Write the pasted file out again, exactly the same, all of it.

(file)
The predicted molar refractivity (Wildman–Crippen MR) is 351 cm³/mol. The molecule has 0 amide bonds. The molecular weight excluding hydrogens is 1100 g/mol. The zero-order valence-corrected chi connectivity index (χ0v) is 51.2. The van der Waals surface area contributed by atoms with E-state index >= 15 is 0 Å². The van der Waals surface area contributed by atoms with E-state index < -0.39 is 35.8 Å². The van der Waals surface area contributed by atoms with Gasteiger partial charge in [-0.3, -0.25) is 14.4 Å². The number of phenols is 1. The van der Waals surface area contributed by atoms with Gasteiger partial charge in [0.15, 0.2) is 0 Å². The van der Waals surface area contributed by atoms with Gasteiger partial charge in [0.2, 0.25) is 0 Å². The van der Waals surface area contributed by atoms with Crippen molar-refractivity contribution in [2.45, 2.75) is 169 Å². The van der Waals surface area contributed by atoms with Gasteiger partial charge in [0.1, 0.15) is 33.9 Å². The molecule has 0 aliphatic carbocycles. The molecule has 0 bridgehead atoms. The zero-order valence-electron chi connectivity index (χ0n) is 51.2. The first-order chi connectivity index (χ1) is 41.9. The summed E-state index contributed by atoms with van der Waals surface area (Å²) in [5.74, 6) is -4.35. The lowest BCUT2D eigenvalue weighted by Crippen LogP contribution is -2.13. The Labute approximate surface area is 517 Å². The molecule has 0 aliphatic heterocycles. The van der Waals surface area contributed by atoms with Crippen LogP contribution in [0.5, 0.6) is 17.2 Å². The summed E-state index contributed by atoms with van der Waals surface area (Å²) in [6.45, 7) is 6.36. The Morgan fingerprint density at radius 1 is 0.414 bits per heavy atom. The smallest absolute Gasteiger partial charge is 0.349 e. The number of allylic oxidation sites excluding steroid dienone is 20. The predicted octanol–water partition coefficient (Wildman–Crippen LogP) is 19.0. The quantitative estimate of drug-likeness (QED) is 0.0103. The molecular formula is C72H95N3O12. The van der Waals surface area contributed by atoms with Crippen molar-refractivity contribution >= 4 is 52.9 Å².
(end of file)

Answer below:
The predicted molar refractivity (Wildman–Crippen MR) is 351 cm³/mol. The molecule has 0 amide bonds. The molecular weight excluding hydrogens is 1100 g/mol. The zero-order valence-corrected chi connectivity index (χ0v) is 51.2. The van der Waals surface area contributed by atoms with E-state index >= 15 is 0 Å². The van der Waals surface area contributed by atoms with E-state index < -0.39 is 35.8 Å². The van der Waals surface area contributed by atoms with Gasteiger partial charge in [-0.3, -0.25) is 14.4 Å². The number of phenols is 1. The van der Waals surface area contributed by atoms with Gasteiger partial charge in [0.15, 0.2) is 0 Å². The van der Waals surface area contributed by atoms with Gasteiger partial charge in [0.2, 0.25) is 0 Å². The van der Waals surface area contributed by atoms with Crippen molar-refractivity contribution in [2.45, 2.75) is 169 Å². The van der Waals surface area contributed by atoms with Gasteiger partial charge in [0.1, 0.15) is 33.9 Å². The molecule has 0 aliphatic carbocycles. The molecule has 0 bridgehead atoms. The zero-order valence-electron chi connectivity index (χ0n) is 51.2. The first-order chi connectivity index (χ1) is 41.9. The summed E-state index contributed by atoms with van der Waals surface area (Å²) in [5.74, 6) is -4.35. The lowest BCUT2D eigenvalue weighted by Crippen LogP contribution is -2.13. The Labute approximate surface area is 517 Å². The molecule has 0 aliphatic heterocycles. The van der Waals surface area contributed by atoms with Crippen LogP contribution in [0.5, 0.6) is 17.2 Å². The summed E-state index contributed by atoms with van der Waals surface area (Å²) in [6.45, 7) is 6.36. The Morgan fingerprint density at radius 1 is 0.414 bits per heavy atom. The smallest absolute Gasteiger partial charge is 0.349 e. The number of allylic oxidation sites excluding steroid dienone is 20. The predicted octanol–water partition coefficient (Wildman–Crippen LogP) is 19.0. The quantitative estimate of drug-likeness (QED) is 0.0103. The molecular formula is C72H95N3O12. The van der Waals surface area contributed by atoms with Crippen molar-refractivity contribution >= 4 is 52.9 Å².